A to Z Abroad: Burren Region


Ireland is famous for green rolling hills as far as the eye can see, but not every corner of Ireland is covered with grass and four-leaf clovers. On the west coast of Ireland, in County Clare is a region known as The Burren. Gray limestone covers the landscape with an interesting array of cracks, cliffs, and crevices.

Geologically speaking, The Burren is one of the largest glacio-karst landscapes in Europe. The limestone foundation was originally created from sediments of a tropical sea about 350 million years ago, while the cracks or “grikes” were formed thanks to a little glacial carving about 10,000 years ago.


The Burren, County Clare, Ireland
Photo by: c.b.w. 2009

The Burren extends all the way to the ocean, lending its personality the coastal edge of Ireland. No fences or protective barriers make it possible to stand on the edge of Ireland for a view like no other of Galway Bay and the Atlantic. I put my toe right on that edge and looked down!


The edge of The Burren, Ireland
Photo by: c.b.w. 2009


The Burren’s ocean view
c.b.w. 2009

While limestone dominates The Burren, the green of Ireland still pokes through the cracks, ever resilient.


A little green on The Burren
Photo by: c.b.w. 2009

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Part of the A to Z Challenge!


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c.b.w. 2013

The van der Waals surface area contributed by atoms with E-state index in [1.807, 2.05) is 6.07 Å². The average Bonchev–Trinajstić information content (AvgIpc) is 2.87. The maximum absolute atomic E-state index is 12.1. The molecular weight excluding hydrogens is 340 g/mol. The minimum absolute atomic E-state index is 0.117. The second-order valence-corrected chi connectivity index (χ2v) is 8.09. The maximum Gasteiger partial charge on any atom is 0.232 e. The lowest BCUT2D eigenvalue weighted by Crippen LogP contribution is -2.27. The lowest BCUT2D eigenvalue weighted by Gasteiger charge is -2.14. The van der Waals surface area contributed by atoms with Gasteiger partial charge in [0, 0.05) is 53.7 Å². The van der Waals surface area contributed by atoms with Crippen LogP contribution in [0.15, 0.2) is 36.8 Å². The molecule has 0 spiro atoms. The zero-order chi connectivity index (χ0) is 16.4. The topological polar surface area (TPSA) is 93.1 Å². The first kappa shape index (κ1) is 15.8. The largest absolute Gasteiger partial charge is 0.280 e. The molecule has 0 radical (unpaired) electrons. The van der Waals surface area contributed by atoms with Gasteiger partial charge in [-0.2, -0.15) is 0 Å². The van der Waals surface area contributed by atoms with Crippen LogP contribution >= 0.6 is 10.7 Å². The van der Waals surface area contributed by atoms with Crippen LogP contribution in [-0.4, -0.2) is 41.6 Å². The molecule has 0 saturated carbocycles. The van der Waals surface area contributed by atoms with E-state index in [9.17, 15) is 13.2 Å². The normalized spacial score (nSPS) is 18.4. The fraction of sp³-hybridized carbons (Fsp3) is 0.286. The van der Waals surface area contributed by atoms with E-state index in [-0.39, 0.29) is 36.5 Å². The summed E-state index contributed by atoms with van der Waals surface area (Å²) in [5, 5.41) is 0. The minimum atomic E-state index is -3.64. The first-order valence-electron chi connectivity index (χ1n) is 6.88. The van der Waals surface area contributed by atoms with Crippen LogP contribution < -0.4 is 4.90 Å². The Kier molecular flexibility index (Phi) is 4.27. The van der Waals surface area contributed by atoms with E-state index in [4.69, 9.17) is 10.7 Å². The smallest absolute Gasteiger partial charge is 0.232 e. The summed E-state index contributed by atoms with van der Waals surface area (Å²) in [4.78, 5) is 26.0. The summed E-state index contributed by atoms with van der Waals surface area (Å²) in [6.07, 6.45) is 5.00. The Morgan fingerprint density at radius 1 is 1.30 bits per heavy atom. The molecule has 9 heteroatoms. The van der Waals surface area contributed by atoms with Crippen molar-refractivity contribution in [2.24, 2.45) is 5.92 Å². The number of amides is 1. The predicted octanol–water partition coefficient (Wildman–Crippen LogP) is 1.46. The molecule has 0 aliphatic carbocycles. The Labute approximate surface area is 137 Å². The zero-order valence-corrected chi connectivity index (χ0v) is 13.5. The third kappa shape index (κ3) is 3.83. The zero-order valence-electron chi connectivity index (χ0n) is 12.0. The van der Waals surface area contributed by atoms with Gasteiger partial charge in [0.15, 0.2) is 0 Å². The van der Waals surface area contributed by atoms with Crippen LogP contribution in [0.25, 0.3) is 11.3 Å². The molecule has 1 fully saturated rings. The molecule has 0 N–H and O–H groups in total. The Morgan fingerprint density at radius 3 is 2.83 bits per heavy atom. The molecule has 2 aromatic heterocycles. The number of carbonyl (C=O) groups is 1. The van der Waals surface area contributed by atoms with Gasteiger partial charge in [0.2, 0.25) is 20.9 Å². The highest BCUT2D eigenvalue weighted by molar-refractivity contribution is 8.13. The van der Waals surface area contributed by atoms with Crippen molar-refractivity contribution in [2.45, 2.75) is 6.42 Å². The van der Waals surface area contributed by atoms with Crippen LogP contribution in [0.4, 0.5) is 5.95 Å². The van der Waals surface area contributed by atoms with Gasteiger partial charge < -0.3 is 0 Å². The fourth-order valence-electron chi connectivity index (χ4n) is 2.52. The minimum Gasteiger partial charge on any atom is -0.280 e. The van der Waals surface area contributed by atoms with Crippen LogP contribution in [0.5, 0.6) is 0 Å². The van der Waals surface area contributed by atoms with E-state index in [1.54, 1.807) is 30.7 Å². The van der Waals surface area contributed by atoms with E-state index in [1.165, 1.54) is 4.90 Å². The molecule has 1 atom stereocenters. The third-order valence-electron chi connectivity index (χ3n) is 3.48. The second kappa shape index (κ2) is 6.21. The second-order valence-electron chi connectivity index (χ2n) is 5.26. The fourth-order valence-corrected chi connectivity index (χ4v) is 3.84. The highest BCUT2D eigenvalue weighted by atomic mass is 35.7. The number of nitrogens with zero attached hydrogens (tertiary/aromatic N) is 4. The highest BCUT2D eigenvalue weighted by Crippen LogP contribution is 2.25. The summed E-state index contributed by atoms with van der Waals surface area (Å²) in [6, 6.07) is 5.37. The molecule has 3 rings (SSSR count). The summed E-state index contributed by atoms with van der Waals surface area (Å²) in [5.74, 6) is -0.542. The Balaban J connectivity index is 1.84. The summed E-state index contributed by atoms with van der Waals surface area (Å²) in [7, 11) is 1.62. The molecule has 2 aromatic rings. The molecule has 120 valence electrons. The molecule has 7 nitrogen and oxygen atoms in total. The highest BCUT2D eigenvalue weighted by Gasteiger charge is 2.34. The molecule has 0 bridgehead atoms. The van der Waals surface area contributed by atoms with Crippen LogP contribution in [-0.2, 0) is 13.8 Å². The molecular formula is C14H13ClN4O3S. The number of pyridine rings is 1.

37 thoughts on “A to Z Abroad: Burren Region

  1. Oooh, I can’t wait to watch this alphabet unfold. Thanks so much for sharing your beautiful pictures. It’s almost as good as being there. Okay, not even close, but it will have to do until I can make the trip myself some day!


    • You must go! There is something magical about going to a place of ancestry. My sister and I went to Prague a few years back and I really felt like I was at home (my dad’s side of the family comes from that region).


  2. bronbloxham

    Great post. and photos. Would love to add it to my list of destinations to visit… now only if I could win the lottery to fund my trips!


  3. Throughout the Burren, visitors from years ago – maybe passing shepherds – took broken-off pieces of limestone and stuck them into cracks in the karst pavement, as if to say “I was here”. Nowadays tourists do it. There’s a famous dolmen on the Burren (Poulnabrone), and there tourists have placed mini-dolmen all around it.


  4. The Burren may be my favorite area of Ireland. I loved looking for the little patches of wildflowers growing in the cracks of the rocks. It is definitely not the typical image of Ireland. Thanks for the memories!


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